Out of Town Shopping | Does it really work?

Colchester high street

Out of Town Shopping | Does it really work?

For many years now out of town shopping has been an ever increasing trend.

New retail parks opening up everywhere, more and more stores moving out of town centres into retail parks.

But does it really work? Why is there such a focus on moving out of town centres?

Town Centre shoppingSome of the benefits for stores owners are obvious:

Newer buildings with lower maintenance costs.
Often there is more space to use on a single or two floors.
Easier access for deliveries of goods.
Some say business rates are lower.
Easier access for staff and delivery drivers, not needing to negotiate sometimes busy narrow town centre streets.

And the list goes on, but does opening a store in a retail park really work in the long run?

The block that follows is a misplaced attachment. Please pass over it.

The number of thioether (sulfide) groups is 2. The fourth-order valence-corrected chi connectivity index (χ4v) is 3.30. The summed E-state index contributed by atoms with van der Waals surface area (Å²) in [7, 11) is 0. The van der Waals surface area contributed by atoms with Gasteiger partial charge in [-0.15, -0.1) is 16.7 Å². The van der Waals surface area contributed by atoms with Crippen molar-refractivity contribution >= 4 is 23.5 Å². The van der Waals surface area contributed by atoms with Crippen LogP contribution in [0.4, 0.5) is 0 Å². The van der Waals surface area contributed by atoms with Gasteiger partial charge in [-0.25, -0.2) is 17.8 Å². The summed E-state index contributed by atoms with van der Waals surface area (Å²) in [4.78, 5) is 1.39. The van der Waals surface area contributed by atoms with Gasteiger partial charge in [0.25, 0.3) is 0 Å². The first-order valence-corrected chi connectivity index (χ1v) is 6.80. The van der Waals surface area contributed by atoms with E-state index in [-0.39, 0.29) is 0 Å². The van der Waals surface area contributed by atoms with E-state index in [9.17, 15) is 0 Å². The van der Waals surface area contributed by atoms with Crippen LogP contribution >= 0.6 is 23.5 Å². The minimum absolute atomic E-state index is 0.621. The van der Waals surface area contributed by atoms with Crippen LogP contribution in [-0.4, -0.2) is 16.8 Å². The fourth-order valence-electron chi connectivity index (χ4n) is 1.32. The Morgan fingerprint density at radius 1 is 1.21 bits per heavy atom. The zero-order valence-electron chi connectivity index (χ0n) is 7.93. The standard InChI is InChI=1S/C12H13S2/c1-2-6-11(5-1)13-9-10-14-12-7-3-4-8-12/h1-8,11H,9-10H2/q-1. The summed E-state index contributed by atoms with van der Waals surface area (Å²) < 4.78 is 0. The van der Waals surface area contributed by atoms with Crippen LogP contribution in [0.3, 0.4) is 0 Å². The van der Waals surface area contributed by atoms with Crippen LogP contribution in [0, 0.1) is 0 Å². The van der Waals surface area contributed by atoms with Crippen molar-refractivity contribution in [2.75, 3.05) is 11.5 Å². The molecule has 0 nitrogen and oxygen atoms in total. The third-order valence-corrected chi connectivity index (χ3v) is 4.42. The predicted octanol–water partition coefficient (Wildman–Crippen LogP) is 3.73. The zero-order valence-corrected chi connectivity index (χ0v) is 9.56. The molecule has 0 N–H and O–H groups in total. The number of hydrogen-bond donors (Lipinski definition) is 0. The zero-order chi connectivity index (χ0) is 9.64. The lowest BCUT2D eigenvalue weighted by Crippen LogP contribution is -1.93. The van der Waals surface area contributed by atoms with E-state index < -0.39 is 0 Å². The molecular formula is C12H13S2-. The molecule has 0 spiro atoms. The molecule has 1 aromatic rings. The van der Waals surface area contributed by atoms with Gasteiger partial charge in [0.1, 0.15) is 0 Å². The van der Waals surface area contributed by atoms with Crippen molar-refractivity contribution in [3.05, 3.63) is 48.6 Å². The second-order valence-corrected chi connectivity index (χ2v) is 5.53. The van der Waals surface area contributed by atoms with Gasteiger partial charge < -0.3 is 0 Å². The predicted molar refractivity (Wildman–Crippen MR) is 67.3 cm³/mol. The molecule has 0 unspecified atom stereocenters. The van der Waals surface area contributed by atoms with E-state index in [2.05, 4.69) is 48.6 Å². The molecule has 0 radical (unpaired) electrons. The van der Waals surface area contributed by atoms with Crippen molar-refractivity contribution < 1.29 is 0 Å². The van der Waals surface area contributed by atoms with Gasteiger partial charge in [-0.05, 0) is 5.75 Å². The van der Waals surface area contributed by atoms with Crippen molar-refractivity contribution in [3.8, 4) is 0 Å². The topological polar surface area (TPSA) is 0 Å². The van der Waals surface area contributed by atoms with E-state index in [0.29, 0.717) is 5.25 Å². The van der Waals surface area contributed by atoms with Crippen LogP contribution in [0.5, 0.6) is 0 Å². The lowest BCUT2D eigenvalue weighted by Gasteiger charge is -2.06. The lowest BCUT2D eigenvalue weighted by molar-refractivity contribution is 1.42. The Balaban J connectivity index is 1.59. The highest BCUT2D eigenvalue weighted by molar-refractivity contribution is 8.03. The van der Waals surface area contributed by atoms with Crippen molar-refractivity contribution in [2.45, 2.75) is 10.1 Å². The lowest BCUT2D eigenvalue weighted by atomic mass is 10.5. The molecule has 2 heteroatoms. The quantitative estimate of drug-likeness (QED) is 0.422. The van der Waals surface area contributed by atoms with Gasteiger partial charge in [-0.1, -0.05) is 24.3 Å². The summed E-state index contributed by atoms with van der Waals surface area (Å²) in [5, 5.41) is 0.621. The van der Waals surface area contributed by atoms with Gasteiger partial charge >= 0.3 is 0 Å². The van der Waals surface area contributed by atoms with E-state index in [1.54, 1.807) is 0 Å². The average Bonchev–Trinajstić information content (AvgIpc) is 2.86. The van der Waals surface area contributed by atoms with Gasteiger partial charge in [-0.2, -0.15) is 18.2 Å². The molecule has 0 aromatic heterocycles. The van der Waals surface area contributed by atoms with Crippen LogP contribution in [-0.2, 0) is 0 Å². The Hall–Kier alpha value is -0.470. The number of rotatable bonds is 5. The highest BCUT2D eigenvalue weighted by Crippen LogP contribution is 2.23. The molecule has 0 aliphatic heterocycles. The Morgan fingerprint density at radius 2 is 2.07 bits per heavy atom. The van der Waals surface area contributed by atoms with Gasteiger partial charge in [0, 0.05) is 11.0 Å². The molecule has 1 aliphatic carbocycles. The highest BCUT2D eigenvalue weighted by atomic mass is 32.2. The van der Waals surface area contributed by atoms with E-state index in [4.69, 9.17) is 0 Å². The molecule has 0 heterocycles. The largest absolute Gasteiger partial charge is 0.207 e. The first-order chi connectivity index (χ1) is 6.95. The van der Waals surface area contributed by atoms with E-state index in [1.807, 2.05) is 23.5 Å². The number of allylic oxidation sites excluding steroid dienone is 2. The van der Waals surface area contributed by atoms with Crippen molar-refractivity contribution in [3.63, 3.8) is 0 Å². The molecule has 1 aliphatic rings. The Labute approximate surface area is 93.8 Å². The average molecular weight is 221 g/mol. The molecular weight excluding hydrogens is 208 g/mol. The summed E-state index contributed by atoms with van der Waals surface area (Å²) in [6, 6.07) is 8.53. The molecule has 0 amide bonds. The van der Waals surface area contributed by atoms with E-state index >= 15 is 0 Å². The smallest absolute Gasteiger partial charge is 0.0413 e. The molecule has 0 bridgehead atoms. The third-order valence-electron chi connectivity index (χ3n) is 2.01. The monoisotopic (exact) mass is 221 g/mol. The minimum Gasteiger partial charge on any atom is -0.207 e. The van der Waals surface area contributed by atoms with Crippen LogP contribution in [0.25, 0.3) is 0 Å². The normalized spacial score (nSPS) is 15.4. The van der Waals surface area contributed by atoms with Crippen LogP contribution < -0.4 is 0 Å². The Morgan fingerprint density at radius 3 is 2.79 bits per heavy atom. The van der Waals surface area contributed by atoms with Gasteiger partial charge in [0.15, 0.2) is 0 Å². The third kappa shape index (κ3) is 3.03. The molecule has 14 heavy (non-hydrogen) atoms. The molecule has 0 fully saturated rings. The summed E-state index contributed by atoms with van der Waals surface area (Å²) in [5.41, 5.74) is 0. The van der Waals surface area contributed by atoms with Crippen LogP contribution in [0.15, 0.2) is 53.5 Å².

Having stores in retail parks is no guarantee of success

Its obvious that having stores in retail parks is no guarantee of success. There are ample examples of that fact.

Mothercare
Staples
Maplins
JJB sports
PC world
Toys R Us

I’m sure you can think of many more. let me know in the comments below.

Retail parks have one major flaw

Now let me be clear, I’m not against retail parks per-se, I’m definitely not against online shopping at all.

But in my humble opinion retail parks have one major drawback and it is the very thing that will eventually be it’s downfall.

Shopping in general has had a tough time primarily due to the convenience of online shopping.

We all do it, when we just need that quick item we jump on our laptops or phones  and place that order.